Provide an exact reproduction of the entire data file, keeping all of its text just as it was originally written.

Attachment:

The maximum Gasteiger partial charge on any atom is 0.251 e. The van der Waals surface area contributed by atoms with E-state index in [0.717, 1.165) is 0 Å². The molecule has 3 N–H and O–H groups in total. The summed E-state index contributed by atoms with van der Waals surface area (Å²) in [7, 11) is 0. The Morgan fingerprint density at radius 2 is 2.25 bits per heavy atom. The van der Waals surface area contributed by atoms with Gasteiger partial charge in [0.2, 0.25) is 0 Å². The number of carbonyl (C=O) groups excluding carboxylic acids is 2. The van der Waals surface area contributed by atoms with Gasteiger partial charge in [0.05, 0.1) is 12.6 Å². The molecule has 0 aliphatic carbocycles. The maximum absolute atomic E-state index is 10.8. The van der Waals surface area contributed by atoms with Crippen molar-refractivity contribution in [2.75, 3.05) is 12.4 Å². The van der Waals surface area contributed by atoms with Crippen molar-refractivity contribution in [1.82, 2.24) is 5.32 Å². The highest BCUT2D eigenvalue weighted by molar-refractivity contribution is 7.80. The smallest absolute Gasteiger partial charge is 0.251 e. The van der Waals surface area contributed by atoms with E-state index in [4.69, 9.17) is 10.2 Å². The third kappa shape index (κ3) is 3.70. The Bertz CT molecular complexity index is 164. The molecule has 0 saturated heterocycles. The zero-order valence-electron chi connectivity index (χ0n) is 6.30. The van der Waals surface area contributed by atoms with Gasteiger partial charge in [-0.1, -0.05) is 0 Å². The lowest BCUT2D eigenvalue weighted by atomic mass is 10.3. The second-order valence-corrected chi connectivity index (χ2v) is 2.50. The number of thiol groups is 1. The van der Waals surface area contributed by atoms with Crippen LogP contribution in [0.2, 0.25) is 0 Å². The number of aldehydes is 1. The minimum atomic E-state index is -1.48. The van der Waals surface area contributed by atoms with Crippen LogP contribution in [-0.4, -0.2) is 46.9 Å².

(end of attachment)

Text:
The maximum Gasteiger partial charge on any atom is 0.251 e. The van der Waals surface area contributed by atoms with E-state index in [0.717, 1.165) is 0 Å². The molecule has 3 N–H and O–H groups in total. The summed E-state index contributed by atoms with van der Waals surface area (Å²) in [7, 11) is 0. The Morgan fingerprint density at radius 2 is 2.25 bits per heavy atom. The van der Waals surface area contributed by atoms with Gasteiger partial charge in [0.2, 0.25) is 0 Å². The number of carbonyl (C=O) groups excluding carboxylic acids is 2. The van der Waals surface area contributed by atoms with Gasteiger partial charge in [0.05, 0.1) is 12.6 Å². The molecule has 0 aliphatic carbocycles. The maximum absolute atomic E-state index is 10.8. The van der Waals surface area contributed by atoms with Crippen molar-refractivity contribution in [2.75, 3.05) is 12.4 Å². The van der Waals surface area contributed by atoms with Crippen molar-refractivity contribution in [1.82, 2.24) is 5.32 Å². The highest BCUT2D eigenvalue weighted by molar-refractivity contribution is 7.80. The smallest absolute Gasteiger partial charge is 0.251 e. The van der Waals surface area contributed by atoms with E-state index in [4.69, 9.17) is 10.2 Å². The third kappa shape index (κ3) is 3.70. The Bertz CT molecular complexity index is 164. The molecule has 0 saturated heterocycles. The zero-order valence-electron chi connectivity index (χ0n) is 6.30. The van der Waals surface area contributed by atoms with Gasteiger partial charge in [-0.1, -0.05) is 0 Å². The lowest BCUT2D eigenvalue weighted by atomic mass is 10.3. The second-order valence-corrected chi connectivity index (χ2v) is 2.50. The number of thiol groups is 1. The van der Waals surface area contributed by atoms with Crippen LogP contribution in [0.2, 0.25) is 0 Å². The number of aldehydes is 1. The minimum atomic E-state index is -1.48. The van der Waals surface area contributed by atoms with Crippen LogP contribution in [-0.4, -0.2) is 46.9 Å².